Americans Save Less to Sustain Spending as Income Gains Cool
(Bloomberg) -- Americans kept on spending in September as income gains cooled, pushing down the savings rate to the lowest this year. Inflation matched the Federal Reserve’s target, reinforcing the central bank’s outlook for gradual interest-rate hikes.
Purchases, which account for about 70 percent of the economy, rose 0.4 percent from the prior month, matching economists’ estimates, following an upwardly revised 0.5 percent increase, Commerce Department figures showed Monday. Incomes advanced a less-than-projected 0.2 percent, the weakest in more than a year, while Americans saved 6.2 percent of their disposable income, matching the lowest level since 2013.
The figures show spending in September helped lift consumption during the quarter to what gross domestic product data Friday showed was the fastest increase since 2014. Last month’s rise reflected gains in durable goods, particularly motor vehicles and parts. At the same time, the slower-than-expected income growth suggests that any meaningful, sustained pay gains remain elusive, though Hurricane Florence may have had an impact on September’s figures.
Risks to the outlook include President Donald Trump’s global trade war -- which is boosting prices and making some companies hesitant to invest -- as well as a stock-market swoon and a fading of the effects from fiscal stimulus. At the same time, consumer optimism remains elevated amid a tight labor market and lower taxes, providing support for spending in the final quarter.
The report “bodes well for the consumer remaining strong through the end of the year,” said Stephen Stanley, chief economist at Amherst Pierpont Securities LLC. “You never like to see the savings rate falling but it’s still at a robust level.”
The Fed’s preferred inflation gauge -- tied to consumption -- rose 0.1 percent from the previous month, matching projections, and was up 2 percent from a year earlier. Excluding food and energy, so-called core prices 0.2 percent, slightly above the median estimate for a 0.1 percent rise, and were also up 2 percent on an annual basis.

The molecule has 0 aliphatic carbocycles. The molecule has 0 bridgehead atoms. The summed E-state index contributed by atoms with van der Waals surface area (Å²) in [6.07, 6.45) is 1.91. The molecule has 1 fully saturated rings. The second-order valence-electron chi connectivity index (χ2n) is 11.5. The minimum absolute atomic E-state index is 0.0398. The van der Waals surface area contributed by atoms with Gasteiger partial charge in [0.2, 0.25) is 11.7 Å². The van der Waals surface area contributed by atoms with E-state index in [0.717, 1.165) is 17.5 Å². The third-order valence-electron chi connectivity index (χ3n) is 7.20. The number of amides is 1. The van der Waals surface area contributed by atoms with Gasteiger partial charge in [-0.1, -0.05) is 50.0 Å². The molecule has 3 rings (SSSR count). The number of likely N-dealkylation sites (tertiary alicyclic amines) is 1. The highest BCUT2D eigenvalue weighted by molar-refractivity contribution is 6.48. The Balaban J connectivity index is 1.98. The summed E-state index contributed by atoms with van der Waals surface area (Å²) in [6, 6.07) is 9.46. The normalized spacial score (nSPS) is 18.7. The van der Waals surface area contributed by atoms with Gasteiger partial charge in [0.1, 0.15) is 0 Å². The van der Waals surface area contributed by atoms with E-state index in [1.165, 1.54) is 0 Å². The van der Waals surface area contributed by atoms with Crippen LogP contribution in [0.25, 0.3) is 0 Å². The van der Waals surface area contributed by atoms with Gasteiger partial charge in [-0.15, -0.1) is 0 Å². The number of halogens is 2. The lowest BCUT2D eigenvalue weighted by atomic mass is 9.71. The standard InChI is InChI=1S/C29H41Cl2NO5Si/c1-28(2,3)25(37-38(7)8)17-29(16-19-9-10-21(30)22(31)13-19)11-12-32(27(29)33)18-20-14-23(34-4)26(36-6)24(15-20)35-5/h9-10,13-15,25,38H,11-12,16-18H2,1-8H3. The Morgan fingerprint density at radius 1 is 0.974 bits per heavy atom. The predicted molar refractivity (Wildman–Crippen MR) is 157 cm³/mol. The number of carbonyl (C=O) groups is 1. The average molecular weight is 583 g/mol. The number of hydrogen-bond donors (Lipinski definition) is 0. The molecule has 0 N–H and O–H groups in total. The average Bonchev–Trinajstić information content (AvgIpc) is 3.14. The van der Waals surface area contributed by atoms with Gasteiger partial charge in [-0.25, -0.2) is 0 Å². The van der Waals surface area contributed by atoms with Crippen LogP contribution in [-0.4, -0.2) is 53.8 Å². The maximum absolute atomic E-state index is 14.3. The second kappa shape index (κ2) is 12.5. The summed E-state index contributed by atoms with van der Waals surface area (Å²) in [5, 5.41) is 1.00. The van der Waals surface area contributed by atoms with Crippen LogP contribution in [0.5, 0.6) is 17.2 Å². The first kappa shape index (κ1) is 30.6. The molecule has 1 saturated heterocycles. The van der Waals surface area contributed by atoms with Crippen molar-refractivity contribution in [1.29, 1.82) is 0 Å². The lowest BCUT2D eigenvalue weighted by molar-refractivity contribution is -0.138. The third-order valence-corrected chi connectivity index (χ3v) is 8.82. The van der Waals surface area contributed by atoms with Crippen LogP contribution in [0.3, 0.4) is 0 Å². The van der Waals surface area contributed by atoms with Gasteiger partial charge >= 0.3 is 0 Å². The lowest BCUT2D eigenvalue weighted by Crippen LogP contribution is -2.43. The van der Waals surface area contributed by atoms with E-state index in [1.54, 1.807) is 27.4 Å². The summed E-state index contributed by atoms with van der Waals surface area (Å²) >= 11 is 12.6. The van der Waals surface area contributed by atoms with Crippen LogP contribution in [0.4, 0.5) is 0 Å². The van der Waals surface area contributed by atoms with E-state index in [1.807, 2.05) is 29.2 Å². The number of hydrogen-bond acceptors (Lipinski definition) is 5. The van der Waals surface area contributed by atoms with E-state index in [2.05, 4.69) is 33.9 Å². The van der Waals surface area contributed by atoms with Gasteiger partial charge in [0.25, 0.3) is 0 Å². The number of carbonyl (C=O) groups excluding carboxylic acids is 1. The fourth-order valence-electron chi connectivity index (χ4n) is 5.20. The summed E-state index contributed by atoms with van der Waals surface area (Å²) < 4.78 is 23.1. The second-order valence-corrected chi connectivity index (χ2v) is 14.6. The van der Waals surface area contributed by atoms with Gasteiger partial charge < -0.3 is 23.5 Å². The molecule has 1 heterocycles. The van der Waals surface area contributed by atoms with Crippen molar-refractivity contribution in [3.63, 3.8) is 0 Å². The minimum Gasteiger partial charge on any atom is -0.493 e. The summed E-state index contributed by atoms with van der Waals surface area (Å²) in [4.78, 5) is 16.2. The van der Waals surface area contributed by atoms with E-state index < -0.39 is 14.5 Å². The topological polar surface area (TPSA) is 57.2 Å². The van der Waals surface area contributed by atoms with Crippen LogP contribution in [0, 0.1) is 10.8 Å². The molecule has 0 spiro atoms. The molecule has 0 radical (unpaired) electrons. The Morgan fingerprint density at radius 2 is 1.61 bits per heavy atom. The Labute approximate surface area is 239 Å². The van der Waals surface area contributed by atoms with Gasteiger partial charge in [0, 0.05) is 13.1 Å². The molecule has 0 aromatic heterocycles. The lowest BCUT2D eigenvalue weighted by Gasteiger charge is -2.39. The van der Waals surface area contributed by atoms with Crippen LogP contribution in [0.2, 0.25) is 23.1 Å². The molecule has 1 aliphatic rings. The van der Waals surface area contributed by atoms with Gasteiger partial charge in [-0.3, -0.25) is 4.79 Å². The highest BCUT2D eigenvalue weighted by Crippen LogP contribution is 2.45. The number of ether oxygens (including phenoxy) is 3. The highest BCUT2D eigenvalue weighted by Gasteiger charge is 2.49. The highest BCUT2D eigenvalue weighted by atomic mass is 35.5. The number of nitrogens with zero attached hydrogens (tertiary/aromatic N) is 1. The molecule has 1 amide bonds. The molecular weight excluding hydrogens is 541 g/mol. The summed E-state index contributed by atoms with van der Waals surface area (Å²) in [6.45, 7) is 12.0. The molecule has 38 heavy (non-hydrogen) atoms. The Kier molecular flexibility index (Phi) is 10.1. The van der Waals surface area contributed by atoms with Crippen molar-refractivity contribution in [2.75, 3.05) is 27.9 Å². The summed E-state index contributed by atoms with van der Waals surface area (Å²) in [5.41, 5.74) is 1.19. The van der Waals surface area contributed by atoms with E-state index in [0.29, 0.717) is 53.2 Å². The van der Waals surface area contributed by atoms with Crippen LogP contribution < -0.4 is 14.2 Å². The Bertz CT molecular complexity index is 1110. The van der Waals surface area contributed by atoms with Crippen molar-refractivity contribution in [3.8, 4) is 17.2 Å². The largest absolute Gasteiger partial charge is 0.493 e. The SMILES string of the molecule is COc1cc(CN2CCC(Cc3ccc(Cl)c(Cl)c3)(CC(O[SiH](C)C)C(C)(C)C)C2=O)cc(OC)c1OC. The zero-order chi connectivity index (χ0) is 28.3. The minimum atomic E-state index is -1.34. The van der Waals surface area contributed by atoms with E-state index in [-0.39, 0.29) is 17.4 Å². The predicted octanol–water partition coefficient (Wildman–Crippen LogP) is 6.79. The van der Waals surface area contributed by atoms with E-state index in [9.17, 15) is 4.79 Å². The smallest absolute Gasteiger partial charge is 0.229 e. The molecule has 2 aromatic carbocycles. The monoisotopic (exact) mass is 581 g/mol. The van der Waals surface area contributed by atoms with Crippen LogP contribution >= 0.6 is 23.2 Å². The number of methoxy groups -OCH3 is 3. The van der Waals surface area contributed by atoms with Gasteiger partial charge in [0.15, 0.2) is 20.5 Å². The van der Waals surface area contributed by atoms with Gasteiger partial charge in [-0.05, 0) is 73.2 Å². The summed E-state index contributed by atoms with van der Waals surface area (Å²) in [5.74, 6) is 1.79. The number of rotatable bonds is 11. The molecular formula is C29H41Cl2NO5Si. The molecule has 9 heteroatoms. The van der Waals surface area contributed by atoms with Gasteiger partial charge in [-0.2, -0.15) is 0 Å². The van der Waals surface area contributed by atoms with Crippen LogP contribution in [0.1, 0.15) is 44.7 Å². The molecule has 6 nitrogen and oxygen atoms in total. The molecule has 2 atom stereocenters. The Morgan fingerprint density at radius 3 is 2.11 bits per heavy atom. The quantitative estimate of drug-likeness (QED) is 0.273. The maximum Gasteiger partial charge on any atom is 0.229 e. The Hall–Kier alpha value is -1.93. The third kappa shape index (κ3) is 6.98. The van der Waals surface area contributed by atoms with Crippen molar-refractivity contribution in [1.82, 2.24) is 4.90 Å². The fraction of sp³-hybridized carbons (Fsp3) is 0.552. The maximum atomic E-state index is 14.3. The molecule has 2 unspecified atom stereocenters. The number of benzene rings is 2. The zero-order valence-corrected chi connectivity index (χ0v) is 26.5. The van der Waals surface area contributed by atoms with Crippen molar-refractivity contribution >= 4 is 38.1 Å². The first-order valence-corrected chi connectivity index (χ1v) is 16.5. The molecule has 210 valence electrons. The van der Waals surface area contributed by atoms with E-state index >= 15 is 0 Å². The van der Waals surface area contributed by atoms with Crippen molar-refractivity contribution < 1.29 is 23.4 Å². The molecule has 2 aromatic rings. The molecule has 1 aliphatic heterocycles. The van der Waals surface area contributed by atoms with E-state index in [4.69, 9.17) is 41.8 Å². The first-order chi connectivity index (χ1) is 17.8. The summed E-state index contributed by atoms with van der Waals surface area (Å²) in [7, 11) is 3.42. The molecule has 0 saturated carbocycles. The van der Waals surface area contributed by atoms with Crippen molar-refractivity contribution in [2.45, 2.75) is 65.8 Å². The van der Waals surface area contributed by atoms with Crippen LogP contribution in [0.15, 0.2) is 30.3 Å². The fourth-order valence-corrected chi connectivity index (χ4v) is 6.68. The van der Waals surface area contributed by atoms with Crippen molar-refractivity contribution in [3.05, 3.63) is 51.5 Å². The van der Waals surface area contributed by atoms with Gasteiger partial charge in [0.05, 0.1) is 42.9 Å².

“The Fed has to be pretty happy with the fact that we’ve finally gotten the 2 percent on core and we seem to be staying there, not falling back or accelerating,” Stanley said. “That argues for them getting back to neutral. They don’t have to rush to get there and they don’t need to speed up from the pace we’ve seen so far.”
While inflation has mostly remained below the central bank’s 2 percent target since 2012, it’s made progress in the last few months and Fed officials are expected to raise interest rates for a fourth time this year in December.
What Our Economists SayThe latest data indicate that the consumer is still king, maintaining the trend that has prevailed over most of this business cycle. However, the exceptional strength in consumer spending at present seems to be related to tax cuts. Such vigorous growth will likely moderate in 2019, when the impact from tax reform starts to fade. Nevertheless, continued growth in personal income will support gains in personal spending. Core inflation anchored at the Fed’s target for several consecutive months will reassure central bank officials that they need to continue gradually removing policy accommodation.
-- Yelena Shulyatyeva, Tim Mahedy and Carl Riccadonna, Bloomberg Economics
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The tax-cut legislation signed last year is generally providing workers with more take-home pay, and wages have been picking up as the unemployment rate fell to the lowest since 1969. Still, the gains have been gradual and inflation has eaten into the increases.
Wages and salaries rose 0.2 percent in September from the prior month, following a 0.5 percent increase, the data showed. Real disposable income, or earnings adjusted for taxes and inflation, advanced 0.1 percent, a five-month low.
The Labor Department’s monthly jobs report, due Friday, is projected to show employers added 193,000 workers in October while the jobless rate held at 3.7 percent.
- Durable goods spending, adjusted for inflation, rose 1.8 percent after a 0.9 percent increase in the prior month, reflecting motor vehicles and parts and recreational goods and vehicles; nondurable goods advanced 0.2 percent for a second month
- Household outlays on services, adjusted for inflation, were unchanged after a 0.3 percent increase; health-care spending rose, while food services and accommodations declined
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